Constitutional Commentary, Vol. 25, No. 431, 2009
31 Pages Posted: 3 Oct 2009 Last revised: 29 Oct 2010
In the recurring discussions of constitutional crises, one may find three forms of existential anxiety. The first, and most fleeting, is an anxiety about the continued existence of the nation. A second form of anxiety-to my mind, the most interesting form-is an anxiety about the possibility of the rule of law itself. Third, and most solipsistically, references to crisis in constitutional law scholarship could be the product of a kind of professional anxiety in the legal academy. We may be asking ourselves, “Constitutional theory: what is it good for?” and worrying that the answer is, “Absolutely nothing.” And yet, I argue, existential anxiety is not always to be regretted, cured, or mocked. Indeed, it may serve as a valuable reminder of the difficulty-and necessity-of giving law to oneself.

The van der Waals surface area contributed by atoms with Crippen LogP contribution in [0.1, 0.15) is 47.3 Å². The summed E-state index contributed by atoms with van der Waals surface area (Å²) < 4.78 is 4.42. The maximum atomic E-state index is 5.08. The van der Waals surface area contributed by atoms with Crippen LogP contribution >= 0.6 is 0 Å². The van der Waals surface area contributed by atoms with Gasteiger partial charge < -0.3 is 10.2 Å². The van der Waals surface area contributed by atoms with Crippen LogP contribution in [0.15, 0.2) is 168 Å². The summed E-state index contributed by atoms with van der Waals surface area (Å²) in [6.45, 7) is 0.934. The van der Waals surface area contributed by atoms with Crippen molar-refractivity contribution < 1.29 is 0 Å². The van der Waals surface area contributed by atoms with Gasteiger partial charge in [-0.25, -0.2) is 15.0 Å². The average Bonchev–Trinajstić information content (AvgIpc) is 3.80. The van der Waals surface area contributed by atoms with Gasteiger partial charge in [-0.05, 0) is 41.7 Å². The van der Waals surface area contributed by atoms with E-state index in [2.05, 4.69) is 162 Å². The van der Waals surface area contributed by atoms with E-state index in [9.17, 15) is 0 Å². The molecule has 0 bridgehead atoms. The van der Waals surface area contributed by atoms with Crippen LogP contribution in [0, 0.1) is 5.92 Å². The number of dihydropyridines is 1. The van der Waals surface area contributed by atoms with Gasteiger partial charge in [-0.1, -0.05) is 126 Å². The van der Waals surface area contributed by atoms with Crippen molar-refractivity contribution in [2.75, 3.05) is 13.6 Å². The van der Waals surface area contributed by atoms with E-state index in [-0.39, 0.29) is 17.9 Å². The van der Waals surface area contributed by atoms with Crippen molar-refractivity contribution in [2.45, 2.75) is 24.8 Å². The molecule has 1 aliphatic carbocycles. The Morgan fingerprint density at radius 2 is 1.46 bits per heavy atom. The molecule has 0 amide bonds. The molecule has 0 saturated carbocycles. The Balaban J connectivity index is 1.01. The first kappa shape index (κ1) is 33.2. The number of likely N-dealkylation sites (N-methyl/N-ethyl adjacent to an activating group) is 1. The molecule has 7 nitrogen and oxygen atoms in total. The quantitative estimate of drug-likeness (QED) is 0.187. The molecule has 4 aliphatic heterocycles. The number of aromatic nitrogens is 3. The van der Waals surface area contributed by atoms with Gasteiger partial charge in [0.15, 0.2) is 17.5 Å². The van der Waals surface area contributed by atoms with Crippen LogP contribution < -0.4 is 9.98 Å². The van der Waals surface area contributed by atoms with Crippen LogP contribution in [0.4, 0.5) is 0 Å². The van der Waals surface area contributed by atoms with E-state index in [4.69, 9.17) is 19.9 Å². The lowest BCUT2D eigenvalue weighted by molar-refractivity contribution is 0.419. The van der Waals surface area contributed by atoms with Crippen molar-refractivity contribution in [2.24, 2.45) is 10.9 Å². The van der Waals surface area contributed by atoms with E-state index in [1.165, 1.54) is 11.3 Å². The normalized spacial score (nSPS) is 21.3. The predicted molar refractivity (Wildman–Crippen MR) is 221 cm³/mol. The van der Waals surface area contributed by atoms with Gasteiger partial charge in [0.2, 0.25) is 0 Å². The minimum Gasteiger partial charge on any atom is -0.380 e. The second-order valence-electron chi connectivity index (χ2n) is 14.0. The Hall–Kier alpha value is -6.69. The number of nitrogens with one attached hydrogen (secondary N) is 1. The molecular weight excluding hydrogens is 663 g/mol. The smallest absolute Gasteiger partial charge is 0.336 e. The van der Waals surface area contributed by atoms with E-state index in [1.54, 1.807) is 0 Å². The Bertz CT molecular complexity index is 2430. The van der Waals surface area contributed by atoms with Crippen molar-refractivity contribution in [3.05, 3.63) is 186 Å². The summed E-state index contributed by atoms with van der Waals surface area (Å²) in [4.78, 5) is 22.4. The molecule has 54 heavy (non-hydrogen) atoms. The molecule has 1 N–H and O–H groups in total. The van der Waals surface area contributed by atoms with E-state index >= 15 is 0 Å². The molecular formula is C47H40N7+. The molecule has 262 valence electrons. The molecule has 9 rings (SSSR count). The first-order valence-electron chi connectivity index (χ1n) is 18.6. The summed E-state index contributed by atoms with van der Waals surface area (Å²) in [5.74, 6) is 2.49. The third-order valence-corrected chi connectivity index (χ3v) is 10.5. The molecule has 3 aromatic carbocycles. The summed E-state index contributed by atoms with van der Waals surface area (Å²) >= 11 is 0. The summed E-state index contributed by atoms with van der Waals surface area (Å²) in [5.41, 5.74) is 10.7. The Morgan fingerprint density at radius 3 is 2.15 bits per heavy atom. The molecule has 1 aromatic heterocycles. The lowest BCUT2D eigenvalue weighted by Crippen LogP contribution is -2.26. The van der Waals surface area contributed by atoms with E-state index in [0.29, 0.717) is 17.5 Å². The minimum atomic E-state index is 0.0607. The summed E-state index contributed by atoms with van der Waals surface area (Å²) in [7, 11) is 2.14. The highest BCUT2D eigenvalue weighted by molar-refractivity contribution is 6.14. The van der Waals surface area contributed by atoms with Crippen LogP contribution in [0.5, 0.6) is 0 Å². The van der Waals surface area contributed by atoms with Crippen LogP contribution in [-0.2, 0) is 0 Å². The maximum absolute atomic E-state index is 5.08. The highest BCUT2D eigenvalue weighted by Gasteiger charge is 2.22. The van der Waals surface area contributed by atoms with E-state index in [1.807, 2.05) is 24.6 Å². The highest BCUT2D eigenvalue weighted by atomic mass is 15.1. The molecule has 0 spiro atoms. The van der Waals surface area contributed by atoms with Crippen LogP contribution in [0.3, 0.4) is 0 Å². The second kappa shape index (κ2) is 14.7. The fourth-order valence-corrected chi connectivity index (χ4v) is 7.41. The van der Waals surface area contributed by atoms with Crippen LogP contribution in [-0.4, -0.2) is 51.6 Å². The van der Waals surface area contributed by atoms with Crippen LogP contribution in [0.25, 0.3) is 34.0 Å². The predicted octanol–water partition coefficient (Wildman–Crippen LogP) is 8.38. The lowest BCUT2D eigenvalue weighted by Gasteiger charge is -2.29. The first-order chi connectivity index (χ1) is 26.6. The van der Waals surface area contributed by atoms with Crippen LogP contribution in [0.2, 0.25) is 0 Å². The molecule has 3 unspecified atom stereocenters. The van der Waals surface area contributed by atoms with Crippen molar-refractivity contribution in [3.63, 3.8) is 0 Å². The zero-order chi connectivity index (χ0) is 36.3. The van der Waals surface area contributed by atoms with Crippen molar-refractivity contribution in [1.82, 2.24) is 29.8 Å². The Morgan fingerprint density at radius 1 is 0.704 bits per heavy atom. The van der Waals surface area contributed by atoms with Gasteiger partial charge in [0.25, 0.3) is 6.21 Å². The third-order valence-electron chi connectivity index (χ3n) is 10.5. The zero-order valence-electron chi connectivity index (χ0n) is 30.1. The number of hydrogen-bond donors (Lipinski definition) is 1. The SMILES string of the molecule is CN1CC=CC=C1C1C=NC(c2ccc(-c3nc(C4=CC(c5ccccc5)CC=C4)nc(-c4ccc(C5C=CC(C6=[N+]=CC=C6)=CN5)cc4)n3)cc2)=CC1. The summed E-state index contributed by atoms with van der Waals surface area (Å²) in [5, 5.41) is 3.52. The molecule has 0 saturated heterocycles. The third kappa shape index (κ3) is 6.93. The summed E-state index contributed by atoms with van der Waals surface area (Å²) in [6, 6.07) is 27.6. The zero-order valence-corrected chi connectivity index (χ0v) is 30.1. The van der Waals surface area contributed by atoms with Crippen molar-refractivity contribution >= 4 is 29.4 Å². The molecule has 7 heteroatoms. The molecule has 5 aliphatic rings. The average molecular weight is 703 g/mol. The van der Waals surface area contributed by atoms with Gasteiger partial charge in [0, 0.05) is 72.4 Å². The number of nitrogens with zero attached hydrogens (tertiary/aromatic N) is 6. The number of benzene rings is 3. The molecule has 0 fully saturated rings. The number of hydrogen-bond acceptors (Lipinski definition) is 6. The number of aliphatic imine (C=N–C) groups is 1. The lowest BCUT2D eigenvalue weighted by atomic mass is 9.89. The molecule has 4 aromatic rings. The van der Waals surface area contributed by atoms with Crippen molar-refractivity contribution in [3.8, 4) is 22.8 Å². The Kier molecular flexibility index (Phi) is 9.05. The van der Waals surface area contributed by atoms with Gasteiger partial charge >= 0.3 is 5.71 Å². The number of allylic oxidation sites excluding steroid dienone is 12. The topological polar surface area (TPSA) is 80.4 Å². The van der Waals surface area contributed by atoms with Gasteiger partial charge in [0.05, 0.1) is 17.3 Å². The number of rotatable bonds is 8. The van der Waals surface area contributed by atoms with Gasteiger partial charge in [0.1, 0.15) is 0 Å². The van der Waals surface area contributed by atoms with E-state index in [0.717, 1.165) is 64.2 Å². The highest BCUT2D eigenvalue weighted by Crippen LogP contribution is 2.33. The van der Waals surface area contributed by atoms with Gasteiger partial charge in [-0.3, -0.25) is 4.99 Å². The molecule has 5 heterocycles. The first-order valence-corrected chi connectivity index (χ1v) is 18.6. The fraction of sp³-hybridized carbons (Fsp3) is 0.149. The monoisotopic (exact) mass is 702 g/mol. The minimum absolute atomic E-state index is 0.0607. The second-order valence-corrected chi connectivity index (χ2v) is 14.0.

Keywords: Constitutional law, Constitutional crisis, National security, Self-defense, Rule of law, Legal theory, Constitutional theory
JEL Classification: K10, K30, K39, K19
Suggested Citation: Suggested Citation
Ristroph, Alice, Is Law? Constitutional Crisis and Existential Anxiety. Constitutional Commentary, Vol. 25, No. 431, 2009; Georgetown Public Law Research Paper No. 1473968; Seton Hall Public Law Research Paper No. 1473968. Available at SSRN: https://ssrn.com/abstract=1473968